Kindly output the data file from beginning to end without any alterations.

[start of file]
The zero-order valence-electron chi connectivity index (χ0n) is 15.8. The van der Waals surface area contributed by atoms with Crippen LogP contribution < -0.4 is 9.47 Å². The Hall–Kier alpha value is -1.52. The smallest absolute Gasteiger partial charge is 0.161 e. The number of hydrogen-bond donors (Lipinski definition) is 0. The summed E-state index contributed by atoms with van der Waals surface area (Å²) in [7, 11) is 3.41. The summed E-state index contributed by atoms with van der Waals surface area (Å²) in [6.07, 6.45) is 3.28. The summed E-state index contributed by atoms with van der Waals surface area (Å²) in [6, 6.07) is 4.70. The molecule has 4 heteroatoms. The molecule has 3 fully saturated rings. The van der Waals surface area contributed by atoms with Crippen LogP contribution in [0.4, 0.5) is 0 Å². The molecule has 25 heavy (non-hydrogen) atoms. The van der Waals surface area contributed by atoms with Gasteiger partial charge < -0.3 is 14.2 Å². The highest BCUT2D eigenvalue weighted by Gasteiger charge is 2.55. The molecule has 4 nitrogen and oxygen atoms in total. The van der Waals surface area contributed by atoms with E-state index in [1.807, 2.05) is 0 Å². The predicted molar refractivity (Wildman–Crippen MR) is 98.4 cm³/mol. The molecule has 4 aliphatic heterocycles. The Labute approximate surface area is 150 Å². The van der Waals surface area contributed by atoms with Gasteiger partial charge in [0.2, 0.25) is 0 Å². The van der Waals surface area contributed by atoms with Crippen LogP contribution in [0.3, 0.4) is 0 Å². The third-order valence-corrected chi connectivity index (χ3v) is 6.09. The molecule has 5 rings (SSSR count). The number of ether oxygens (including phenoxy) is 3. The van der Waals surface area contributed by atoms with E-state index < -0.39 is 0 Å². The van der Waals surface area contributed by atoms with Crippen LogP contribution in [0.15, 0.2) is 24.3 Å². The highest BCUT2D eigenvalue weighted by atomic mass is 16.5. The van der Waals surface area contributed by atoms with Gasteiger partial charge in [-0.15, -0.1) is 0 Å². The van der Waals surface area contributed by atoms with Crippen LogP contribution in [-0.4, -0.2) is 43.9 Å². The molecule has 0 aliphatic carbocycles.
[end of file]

The zero-order valence-electron chi connectivity index (χ0n) is 15.8. The van der Waals surface area contributed by atoms with Crippen LogP contribution < -0.4 is 9.47 Å². The Hall–Kier alpha value is -1.52. The smallest absolute Gasteiger partial charge is 0.161 e. The number of hydrogen-bond donors (Lipinski definition) is 0. The summed E-state index contributed by atoms with van der Waals surface area (Å²) in [7, 11) is 3.41. The summed E-state index contributed by atoms with van der Waals surface area (Å²) in [6.07, 6.45) is 3.28. The summed E-state index contributed by atoms with van der Waals surface area (Å²) in [6, 6.07) is 4.70. The molecule has 4 heteroatoms. The molecule has 3 fully saturated rings. The van der Waals surface area contributed by atoms with Crippen LogP contribution in [0.4, 0.5) is 0 Å². The molecule has 25 heavy (non-hydrogen) atoms. The van der Waals surface area contributed by atoms with Gasteiger partial charge < -0.3 is 14.2 Å². The highest BCUT2D eigenvalue weighted by Gasteiger charge is 2.55. The molecule has 4 nitrogen and oxygen atoms in total. The van der Waals surface area contributed by atoms with E-state index in [1.807, 2.05) is 0 Å². The predicted molar refractivity (Wildman–Crippen MR) is 98.4 cm³/mol. The molecule has 4 aliphatic heterocycles. The Labute approximate surface area is 150 Å². The van der Waals surface area contributed by atoms with Gasteiger partial charge in [0.2, 0.25) is 0 Å². The van der Waals surface area contributed by atoms with Crippen LogP contribution in [0.3, 0.4) is 0 Å². The third-order valence-corrected chi connectivity index (χ3v) is 6.09. The molecule has 5 rings (SSSR count). The number of ether oxygens (including phenoxy) is 3. The van der Waals surface area contributed by atoms with E-state index < -0.39 is 0 Å². The van der Waals surface area contributed by atoms with Crippen LogP contribution in [0.15, 0.2) is 24.3 Å². The highest BCUT2D eigenvalue weighted by atomic mass is 16.5. The van der Waals surface area contributed by atoms with Gasteiger partial charge in [-0.15, -0.1) is 0 Å². The van der Waals surface area contributed by atoms with Crippen LogP contribution in [-0.4, -0.2) is 43.9 Å². The molecule has 0 aliphatic carbocycles.